Of critical importance is the correct orientation of the eyenut to ensure that it is not subjected to what is known as “cross-loading” or “lateral loading”. Eyenuts can only take their full rated load in a direction that is in line with the anchor bolt i.e. pure axial loading.

A reduced load can be applied along the perimeter of the ring but only in a direction that is in-line with the shape of the ring of the eyenut. If the eyenut is positioned so that the ring is in a vertical orientation, then the load on the eyenut needs to also be in that vertical direction.

The reduction in the safe working load is significant. The allowable load at right-angles (90 degrees) to the direction of the anchor bolt is only half of the safe working load stamped on the eyenut.    

“Cross loading” or “Lateral loading” is a situation where the load is not applied radially along the curvature of the ring part of the eyenut. This load is applied onto the side of the ring and is not permitted by the manufacturers.  

Figure 1. Eye nut loading limitations. Lateral loads are prohibited

Why is this load direction important?  

Once an anchor is chemically set into the concrete structure it can no longer be turned  and when the eyenut is then tightened onto the threads of the anchor, the chances of the orientation of the eyenut lining up in exactly the right direction of the applied load is almost nil. Imagine the face of an old-fashioned clock with the numbers 12 on top and the 6 at the bottom. Now assume that the applied load has to go vertically up from the 6   over the 12.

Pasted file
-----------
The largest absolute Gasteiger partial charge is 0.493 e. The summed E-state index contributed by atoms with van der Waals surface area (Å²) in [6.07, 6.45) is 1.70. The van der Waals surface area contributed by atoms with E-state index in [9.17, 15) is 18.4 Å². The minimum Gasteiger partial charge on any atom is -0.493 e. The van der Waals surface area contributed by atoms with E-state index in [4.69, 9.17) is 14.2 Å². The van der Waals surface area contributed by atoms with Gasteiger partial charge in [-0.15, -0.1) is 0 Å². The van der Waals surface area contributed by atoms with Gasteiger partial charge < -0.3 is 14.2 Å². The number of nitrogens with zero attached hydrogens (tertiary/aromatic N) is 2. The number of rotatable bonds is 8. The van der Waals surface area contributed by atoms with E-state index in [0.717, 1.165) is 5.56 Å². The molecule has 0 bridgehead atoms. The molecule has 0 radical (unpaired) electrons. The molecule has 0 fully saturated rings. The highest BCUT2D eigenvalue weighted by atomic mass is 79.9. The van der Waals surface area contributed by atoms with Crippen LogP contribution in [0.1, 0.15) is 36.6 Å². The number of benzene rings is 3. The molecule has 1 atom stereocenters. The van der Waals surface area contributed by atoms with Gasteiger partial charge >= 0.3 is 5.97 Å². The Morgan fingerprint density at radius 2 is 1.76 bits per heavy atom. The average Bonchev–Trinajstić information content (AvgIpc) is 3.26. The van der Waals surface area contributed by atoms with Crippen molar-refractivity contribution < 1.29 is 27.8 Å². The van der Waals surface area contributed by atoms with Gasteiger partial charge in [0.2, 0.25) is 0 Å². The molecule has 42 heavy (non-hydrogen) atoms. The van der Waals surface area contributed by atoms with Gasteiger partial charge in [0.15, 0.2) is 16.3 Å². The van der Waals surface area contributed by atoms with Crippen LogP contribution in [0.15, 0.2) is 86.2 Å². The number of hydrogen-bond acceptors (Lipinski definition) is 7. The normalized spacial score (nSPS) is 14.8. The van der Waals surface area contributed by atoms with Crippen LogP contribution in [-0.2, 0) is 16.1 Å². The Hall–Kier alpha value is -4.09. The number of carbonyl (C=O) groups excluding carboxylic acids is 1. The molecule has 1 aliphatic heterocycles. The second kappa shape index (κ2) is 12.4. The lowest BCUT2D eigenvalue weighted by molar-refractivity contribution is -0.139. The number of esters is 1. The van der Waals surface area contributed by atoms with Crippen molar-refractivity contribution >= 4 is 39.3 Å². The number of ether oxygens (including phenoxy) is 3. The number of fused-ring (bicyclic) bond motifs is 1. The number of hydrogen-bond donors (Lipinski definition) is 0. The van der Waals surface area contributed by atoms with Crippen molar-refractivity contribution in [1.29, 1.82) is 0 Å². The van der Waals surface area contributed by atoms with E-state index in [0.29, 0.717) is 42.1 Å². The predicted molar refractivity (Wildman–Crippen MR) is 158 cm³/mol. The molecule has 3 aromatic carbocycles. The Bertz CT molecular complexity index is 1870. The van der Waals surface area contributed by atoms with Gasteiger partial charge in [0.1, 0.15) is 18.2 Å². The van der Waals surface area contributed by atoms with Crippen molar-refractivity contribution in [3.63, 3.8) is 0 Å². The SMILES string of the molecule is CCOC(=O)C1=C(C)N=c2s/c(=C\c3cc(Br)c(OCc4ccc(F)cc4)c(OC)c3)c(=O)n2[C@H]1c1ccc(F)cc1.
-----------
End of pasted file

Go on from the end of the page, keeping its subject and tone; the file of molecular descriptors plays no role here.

When you tighten the eyenut, the ring must end up exactly in that direction! What are the chances of that happening? And if you then unwind the eyenut to get the orientation right, then the nut is loose and does not press tightly against the concrete. The anchor bolt can now bend under fall arrest loads and the nut might work itself completely loose with fatal results in a fall arrest or fall prevention situation.

Fitting normal sized flat washers between the eyenut and the concrete structure is also not the best solution as the outer diameter of standard washers is smaller than the diameter of the base of the eyenut thus leaving the anchor bolt unsupported and exposed to bending forces.    

The vast majority of existing eyenut installations use M12 anchor bolts. Look at the working loads for the top-of-the-range, high quality DIN standard eyenuts as listed in Figure 1 above. An M12 DIN 582 eyenut is limited to 340kG axial load. All fall arrest anchor devices should have a minimum working load capacity of 600kg so M12 eyenuts cannot be safely specified for fall arrest use!  


The use of anchors set into brick walls, precast concrete block walls or materials other than in-situ cast concrete is beyond to scope of competency envisaged in the above-mentioned course and must be avoided. South African face bricks are not cast as solid units and have holes through them which makes them unsuitable as structural substrates (base materials) for fall arrest anchors. In all cases where the base material is anything other than grade C20/25 in-situ cast concrete, you should refer the matter to a professional engineer that has experience in this field.